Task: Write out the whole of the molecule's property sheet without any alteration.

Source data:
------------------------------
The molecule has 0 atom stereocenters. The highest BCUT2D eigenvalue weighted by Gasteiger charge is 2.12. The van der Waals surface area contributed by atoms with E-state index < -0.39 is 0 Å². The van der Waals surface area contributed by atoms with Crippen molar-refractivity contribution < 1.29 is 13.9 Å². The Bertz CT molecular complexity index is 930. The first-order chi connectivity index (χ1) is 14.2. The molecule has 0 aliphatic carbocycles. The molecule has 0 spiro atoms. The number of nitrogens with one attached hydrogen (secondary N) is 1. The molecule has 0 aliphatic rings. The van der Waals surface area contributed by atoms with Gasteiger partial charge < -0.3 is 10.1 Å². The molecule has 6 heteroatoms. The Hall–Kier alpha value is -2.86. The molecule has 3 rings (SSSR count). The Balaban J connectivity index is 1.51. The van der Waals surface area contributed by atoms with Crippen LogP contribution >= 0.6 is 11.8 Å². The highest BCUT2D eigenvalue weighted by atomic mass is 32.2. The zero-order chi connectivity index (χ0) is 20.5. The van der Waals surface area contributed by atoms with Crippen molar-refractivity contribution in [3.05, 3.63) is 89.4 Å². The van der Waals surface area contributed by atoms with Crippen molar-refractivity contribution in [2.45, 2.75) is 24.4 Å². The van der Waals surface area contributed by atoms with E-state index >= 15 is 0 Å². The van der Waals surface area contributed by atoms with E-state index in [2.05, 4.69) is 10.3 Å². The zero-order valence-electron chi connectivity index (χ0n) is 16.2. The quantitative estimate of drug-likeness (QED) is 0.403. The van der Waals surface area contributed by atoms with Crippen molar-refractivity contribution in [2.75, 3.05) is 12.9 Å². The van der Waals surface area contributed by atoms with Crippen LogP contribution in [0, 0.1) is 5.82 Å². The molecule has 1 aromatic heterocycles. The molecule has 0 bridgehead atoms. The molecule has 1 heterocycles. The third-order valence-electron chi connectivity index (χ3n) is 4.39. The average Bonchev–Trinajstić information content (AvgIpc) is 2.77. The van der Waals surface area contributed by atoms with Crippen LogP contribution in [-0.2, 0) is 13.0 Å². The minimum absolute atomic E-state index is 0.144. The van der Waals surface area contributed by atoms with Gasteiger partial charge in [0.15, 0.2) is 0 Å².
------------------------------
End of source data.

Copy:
The molecule has 0 atom stereocenters. The highest BCUT2D eigenvalue weighted by Gasteiger charge is 2.12. The van der Waals surface area contributed by atoms with E-state index < -0.39 is 0 Å². The van der Waals surface area contributed by atoms with Crippen molar-refractivity contribution < 1.29 is 13.9 Å². The Bertz CT molecular complexity index is 930. The first-order chi connectivity index (χ1) is 14.2. The molecule has 0 aliphatic carbocycles. The molecule has 0 spiro atoms. The number of nitrogens with one attached hydrogen (secondary N) is 1. The molecule has 0 aliphatic rings. The van der Waals surface area contributed by atoms with Gasteiger partial charge < -0.3 is 10.1 Å². The molecule has 6 heteroatoms. The Hall–Kier alpha value is -2.86. The molecule has 3 rings (SSSR count). The Balaban J connectivity index is 1.51. The van der Waals surface area contributed by atoms with Crippen LogP contribution >= 0.6 is 11.8 Å². The highest BCUT2D eigenvalue weighted by atomic mass is 32.2. The zero-order chi connectivity index (χ0) is 20.5. The van der Waals surface area contributed by atoms with Crippen molar-refractivity contribution in [3.05, 3.63) is 89.4 Å². The van der Waals surface area contributed by atoms with Crippen molar-refractivity contribution in [2.45, 2.75) is 24.4 Å². The van der Waals surface area contributed by atoms with E-state index >= 15 is 0 Å². The van der Waals surface area contributed by atoms with E-state index in [2.05, 4.69) is 10.3 Å². The zero-order valence-electron chi connectivity index (χ0n) is 16.2. The quantitative estimate of drug-likeness (QED) is 0.403. The van der Waals surface area contributed by atoms with Crippen molar-refractivity contribution in [2.75, 3.05) is 12.9 Å². The van der Waals surface area contributed by atoms with Crippen LogP contribution in [0, 0.1) is 5.82 Å². The molecule has 1 aromatic heterocycles. The molecule has 0 bridgehead atoms. The molecule has 1 heterocycles. The third-order valence-electron chi connectivity index (χ3n) is 4.39. The average Bonchev–Trinajstić information content (AvgIpc) is 2.77. The van der Waals surface area contributed by atoms with Crippen LogP contribution in [-0.2, 0) is 13.0 Å². The minimum absolute atomic E-state index is 0.144. The van der Waals surface area contributed by atoms with Gasteiger partial charge in [0.15, 0.2) is 0 Å².